Cheryl Casimer

Cheryl is a citizen of the Ktunaxa Nation. She is a long-standing advocate for First Nations issues and perspectives and is committed to building better bridges of understanding between neighouring cultures. She is a former chief and councillor of the ?aq̓am First Nation and was previously the director of treaty, lands and resources for the Ktunaxa Treaty Council. Cheryl is active in her community, serving on numerous boards including the First Nations Summit (co-chair), the BC Assembly of First Nations, and Ktunaxa Kinbasket Child and Family Services Society. She is on the First Nations Summit Task Group, mandated to carry out specific tasks related to Aboriginal Title and Rights negotiations with B.C. and Canada. Cheryl also served on the Minister’s Advisory Forum on Poverty Reduction.

Rosanna May McGregor

Rosanna is the executive director for the Cariboo Friendship Society in Williams Lake. She has numerous years of experience with contract management and economic development through the programs run by the Friendship Centre. Rosanna participates on many community boards including the Social Planning Council of Williams Lake, Williams Lake Social Housing Society (chair), Aboriginal Housing Management Association (committee chair), and BC Association of Aboriginal Friendship Centres. Rosanna served on the Minister’s Advisory Forum on Poverty Reduction and she is also involved in the Fetal Alcohol Spectrum Disorder Advisory Committee as well as the Human Service Worker Advisory Council for Thompson Rivers University. She holds a business administration diploma from the Fraser Valley College and a micro computer accounting certificate from Thompson Rivers University. Knucwente kuc es yegweyegwt.s-kuc Help us be Strong.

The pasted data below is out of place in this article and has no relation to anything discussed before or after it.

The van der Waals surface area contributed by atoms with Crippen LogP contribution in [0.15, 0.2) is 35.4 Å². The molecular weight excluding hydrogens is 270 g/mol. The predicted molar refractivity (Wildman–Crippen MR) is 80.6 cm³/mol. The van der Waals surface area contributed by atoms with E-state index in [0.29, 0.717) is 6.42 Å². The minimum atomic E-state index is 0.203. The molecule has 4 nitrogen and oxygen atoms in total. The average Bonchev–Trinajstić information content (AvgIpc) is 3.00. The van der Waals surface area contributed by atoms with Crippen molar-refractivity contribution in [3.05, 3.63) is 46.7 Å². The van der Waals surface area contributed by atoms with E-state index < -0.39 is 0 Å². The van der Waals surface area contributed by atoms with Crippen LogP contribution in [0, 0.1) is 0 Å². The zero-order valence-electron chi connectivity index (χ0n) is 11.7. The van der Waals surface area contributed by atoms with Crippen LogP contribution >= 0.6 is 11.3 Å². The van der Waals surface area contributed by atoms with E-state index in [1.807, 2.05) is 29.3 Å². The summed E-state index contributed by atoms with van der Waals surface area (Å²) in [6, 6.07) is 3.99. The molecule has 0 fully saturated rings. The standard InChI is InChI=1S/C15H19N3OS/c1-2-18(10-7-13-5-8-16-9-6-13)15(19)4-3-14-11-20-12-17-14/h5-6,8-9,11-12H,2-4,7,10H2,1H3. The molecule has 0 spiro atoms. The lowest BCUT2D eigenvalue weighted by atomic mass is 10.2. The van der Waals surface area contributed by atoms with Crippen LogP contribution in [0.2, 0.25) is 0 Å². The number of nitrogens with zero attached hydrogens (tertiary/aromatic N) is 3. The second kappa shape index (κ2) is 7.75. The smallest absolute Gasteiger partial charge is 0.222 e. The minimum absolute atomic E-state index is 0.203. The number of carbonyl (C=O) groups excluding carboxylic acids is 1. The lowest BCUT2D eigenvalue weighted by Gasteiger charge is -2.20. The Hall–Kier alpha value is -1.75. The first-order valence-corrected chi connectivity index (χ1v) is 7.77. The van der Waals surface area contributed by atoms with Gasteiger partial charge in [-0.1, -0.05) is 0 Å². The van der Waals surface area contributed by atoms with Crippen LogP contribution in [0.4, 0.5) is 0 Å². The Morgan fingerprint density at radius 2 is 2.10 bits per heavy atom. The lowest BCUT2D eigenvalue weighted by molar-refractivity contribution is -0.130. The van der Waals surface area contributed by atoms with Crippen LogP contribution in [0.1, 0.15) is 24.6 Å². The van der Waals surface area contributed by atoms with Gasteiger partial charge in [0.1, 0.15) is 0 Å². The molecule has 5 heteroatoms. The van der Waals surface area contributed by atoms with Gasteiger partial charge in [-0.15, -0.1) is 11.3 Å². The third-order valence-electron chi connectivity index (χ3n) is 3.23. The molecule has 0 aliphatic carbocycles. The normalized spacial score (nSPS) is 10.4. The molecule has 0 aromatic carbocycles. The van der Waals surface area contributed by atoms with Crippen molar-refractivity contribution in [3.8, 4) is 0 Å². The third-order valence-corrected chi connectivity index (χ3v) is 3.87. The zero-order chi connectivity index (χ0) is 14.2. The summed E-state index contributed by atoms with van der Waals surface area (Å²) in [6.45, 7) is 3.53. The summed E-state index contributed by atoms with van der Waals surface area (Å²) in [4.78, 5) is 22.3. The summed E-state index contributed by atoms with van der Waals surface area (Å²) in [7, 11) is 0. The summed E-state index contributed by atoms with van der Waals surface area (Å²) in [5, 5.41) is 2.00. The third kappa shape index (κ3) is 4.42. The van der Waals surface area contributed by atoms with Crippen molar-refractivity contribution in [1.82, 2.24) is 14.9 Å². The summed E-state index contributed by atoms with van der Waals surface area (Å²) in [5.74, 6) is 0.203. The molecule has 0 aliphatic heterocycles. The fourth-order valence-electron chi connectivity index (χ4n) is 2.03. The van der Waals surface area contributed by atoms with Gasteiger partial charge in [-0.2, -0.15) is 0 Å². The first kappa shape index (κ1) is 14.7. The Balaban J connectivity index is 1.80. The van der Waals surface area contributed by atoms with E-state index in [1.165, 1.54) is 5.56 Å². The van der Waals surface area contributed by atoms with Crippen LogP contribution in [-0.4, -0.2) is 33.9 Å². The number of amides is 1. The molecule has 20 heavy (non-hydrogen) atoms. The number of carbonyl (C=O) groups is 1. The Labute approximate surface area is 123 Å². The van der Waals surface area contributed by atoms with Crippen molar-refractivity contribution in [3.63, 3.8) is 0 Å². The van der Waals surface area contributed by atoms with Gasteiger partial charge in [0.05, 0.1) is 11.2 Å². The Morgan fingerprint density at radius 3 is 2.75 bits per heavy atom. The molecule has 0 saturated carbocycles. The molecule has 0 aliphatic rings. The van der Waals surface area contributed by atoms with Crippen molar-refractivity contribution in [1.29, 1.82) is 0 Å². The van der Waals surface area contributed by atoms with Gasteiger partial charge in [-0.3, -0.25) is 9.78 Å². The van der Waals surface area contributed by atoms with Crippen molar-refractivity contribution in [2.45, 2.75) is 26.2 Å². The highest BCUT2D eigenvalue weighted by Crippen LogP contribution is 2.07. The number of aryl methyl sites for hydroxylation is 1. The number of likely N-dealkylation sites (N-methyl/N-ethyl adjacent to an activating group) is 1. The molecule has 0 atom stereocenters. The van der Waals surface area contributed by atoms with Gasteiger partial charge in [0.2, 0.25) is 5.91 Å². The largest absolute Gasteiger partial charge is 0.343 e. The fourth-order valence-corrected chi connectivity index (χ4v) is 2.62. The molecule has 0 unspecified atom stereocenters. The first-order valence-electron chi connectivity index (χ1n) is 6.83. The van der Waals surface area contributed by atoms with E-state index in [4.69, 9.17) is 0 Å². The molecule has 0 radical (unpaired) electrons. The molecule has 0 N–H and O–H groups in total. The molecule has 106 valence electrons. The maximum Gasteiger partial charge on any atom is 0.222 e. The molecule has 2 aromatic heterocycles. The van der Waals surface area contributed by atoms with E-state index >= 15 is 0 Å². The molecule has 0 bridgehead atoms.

Bradley (Brad) Donald Mills